Heads up: In some cases, property owners may be hit with a supplemental property tax bill at the end of their first year of ownership. This could happen if the county determines your house was undervalued at the time of sale, and you’re responsible for making up the tax difference in its new appraised value.
Cost #2: Closing Costs
Closing costs include a wide range of fees you pay at the end of a real estate transaction. Generally, closing costs are between 2% and 5% of the total cost of the house. While this isn’t a comprehensive list, closing costs include:
- Home inspection
- Lawyer fees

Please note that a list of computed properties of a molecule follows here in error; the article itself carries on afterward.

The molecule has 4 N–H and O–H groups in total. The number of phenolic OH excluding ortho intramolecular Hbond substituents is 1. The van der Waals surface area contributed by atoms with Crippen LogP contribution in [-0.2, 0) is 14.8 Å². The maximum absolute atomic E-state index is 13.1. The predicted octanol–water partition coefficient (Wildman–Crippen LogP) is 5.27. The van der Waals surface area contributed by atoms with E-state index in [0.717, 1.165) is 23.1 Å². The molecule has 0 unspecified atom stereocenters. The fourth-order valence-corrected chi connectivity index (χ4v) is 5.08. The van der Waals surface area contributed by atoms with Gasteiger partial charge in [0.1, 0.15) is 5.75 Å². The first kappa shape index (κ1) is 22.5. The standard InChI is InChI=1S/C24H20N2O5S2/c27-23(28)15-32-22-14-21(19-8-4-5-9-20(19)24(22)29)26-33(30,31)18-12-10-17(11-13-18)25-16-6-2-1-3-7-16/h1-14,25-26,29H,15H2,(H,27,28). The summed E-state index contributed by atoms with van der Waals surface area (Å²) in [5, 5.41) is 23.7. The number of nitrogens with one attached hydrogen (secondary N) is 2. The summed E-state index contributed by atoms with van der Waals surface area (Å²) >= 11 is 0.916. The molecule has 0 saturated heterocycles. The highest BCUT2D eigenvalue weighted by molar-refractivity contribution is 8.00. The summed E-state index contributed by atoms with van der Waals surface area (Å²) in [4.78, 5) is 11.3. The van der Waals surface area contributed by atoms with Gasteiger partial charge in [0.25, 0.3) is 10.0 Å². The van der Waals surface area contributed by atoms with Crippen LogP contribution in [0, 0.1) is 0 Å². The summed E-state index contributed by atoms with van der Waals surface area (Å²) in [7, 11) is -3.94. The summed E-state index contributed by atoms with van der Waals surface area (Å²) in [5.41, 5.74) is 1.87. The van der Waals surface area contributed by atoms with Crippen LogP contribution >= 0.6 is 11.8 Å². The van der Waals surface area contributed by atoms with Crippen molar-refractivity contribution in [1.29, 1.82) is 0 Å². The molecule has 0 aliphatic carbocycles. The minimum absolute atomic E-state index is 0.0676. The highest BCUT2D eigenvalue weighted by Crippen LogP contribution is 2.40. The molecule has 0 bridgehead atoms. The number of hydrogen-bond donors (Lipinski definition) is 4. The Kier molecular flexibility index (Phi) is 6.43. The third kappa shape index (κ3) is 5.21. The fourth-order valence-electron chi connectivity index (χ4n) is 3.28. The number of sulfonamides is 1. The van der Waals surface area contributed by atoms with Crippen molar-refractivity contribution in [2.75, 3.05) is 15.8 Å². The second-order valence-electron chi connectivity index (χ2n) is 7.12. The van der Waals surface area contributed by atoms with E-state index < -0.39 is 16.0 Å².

- Recording costs
- Appraisal fees
- Document fees
- Surveyance fee
- Title cost
- Sales brokerage commission
- Mortgage applications
- Home warranty
Make sure to ask your realtor to go over what is included in the closing costs to avoid any unpleasant surprises. While 3% may not seem like a lot, it can be quite an alarming bill if you don’t budget for it! Think about it like this: 3% of $500,000 is $15,000—and that money doesn’t grow on trees.
Cost #3: Earnest Money
Almost like a security deposit, the earnest money is what you put down upfront before even filling out paperwork. It’s meant to prove your seriousness in purchasing the property.
Think of your earnest money as a mini-downpayment, but similar to a security deposit, you will get your earnest money back if the transaction goes through. If you end up backing out of the deal, there’s a chance you may not get that money back. However, the stipulations regarding your earnest money should be clear in any contract you sign.